To analyze local distribution of Nrg1 type III with single-axon precision, we immunostained for the HA-tag and visualized SCs and axons (Fig. 7, A and B). We detected a higher HA signal along winner sin branches compared with competing din axons, in line with differential trafficking regulated by competition-regulated cytoskeletal maturation (Fig. 7 C). Corroborating differential Nrg1 signaling, we measured significantly higher levels of activated forms of both ERK1/2 (pERK) and AKT (pAKT) surrounding winner sin axons (Fig. 7, D–G). As myelination initiation on winner branches was reduced following neurotransmission blockade, HA-tagged Nrg1 type III and pERK signals also significantly decreased in sin branches (Fig. 7, H and I). Transgenic expression of Nrg1 type III did not change the density or area of AChRs (Fig. 7, J and K). Therefore, Nrg1 type III likely impacts myelination via its promyelinating effects rather than by modulating postsynaptic feedback (Velanac et al., 2012; Kamezaki et al., 2016). Indeed, the only phenotype we observed at the endplate was a premature shape change of the AChR distribution in Thy1-Nrg1 type III-HA mice compared with WT littermates (Fig. 7 L; Lee et al., 2016).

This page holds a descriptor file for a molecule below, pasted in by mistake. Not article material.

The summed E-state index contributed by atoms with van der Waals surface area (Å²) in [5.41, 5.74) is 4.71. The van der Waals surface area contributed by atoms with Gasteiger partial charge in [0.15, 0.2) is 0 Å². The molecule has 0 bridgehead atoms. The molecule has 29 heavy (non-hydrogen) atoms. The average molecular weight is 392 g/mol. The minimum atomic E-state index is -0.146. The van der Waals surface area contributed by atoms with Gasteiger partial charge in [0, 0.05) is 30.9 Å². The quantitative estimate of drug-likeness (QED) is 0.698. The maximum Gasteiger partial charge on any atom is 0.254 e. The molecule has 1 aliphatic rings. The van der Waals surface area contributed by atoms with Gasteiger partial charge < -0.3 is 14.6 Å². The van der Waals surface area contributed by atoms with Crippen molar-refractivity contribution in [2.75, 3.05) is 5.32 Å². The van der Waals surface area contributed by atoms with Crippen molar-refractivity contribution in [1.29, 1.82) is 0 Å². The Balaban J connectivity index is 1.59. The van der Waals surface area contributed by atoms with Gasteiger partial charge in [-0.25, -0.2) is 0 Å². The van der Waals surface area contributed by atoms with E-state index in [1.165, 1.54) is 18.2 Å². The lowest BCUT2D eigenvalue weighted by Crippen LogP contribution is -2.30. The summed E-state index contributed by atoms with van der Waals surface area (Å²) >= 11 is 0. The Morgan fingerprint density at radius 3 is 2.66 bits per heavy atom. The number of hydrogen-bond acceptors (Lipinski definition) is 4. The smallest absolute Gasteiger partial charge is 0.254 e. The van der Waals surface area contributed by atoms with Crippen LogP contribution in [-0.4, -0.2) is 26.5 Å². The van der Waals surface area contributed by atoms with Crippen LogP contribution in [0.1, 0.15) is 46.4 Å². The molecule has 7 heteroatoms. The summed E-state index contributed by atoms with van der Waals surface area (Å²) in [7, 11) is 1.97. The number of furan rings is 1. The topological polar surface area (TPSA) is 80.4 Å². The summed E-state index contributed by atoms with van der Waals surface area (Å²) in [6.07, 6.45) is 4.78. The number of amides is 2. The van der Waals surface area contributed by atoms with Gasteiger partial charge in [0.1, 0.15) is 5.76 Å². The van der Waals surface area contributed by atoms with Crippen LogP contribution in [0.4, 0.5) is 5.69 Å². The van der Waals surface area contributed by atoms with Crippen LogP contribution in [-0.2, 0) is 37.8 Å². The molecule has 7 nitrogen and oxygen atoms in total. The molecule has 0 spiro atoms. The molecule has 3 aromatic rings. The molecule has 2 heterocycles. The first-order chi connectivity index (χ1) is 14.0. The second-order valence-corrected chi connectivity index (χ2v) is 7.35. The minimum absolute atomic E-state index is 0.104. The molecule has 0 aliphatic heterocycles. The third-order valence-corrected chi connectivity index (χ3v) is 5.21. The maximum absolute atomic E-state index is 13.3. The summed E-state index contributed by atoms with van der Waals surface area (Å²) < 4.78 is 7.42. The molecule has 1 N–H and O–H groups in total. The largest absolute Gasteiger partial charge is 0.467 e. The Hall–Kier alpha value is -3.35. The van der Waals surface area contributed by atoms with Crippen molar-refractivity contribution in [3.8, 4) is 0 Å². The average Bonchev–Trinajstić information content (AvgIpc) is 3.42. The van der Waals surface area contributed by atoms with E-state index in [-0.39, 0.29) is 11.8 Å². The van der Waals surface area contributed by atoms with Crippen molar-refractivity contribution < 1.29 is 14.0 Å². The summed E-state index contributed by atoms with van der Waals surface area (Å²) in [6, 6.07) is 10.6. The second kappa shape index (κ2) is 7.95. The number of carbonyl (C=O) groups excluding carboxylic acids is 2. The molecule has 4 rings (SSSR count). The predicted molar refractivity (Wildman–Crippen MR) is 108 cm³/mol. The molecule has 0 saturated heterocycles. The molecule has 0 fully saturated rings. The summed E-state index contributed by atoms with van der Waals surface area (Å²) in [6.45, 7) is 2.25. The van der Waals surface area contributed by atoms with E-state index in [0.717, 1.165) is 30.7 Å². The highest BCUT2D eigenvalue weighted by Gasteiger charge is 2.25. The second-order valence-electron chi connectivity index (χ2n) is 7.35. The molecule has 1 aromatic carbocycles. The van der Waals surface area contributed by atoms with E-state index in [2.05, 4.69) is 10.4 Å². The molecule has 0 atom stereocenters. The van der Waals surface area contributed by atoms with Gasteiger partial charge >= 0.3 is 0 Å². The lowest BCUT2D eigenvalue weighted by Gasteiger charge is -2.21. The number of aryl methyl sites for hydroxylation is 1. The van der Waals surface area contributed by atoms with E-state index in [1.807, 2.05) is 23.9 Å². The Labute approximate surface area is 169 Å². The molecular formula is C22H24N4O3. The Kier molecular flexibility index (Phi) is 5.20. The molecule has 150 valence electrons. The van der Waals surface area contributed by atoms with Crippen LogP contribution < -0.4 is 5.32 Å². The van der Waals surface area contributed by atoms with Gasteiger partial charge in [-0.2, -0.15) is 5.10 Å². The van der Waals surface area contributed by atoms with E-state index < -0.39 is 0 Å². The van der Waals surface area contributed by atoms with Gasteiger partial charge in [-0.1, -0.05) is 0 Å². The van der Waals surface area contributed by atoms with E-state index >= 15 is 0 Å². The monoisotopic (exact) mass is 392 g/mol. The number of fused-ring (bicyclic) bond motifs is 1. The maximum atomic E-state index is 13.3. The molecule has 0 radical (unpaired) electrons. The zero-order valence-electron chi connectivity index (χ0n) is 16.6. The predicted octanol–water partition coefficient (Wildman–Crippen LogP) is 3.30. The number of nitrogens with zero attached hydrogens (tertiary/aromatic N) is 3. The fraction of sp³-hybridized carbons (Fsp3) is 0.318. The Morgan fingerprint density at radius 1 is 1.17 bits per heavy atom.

Taken together, our data suggest that during motor axon remodeling, a promyelination signal (such as Nrg1) paces branch myelination, which is limited by axonal transport and depends on local regulation of cytoskeletal integrity. Thus, axon–glial differentiation is delayed until competition resolves and the axonal cytoskeleton matures. Notably, according to this model, axon dismantling and myelination initiation both depend on mechanisms that regulate the microtubular cytoskeleton (Brill et al., 2016). This model also links anterograde transport to a signaling function, which previously was mostly considered for retrograde transport, such as delivering neurotrophic factors (Je et al., 2012; Yamashita, 2019).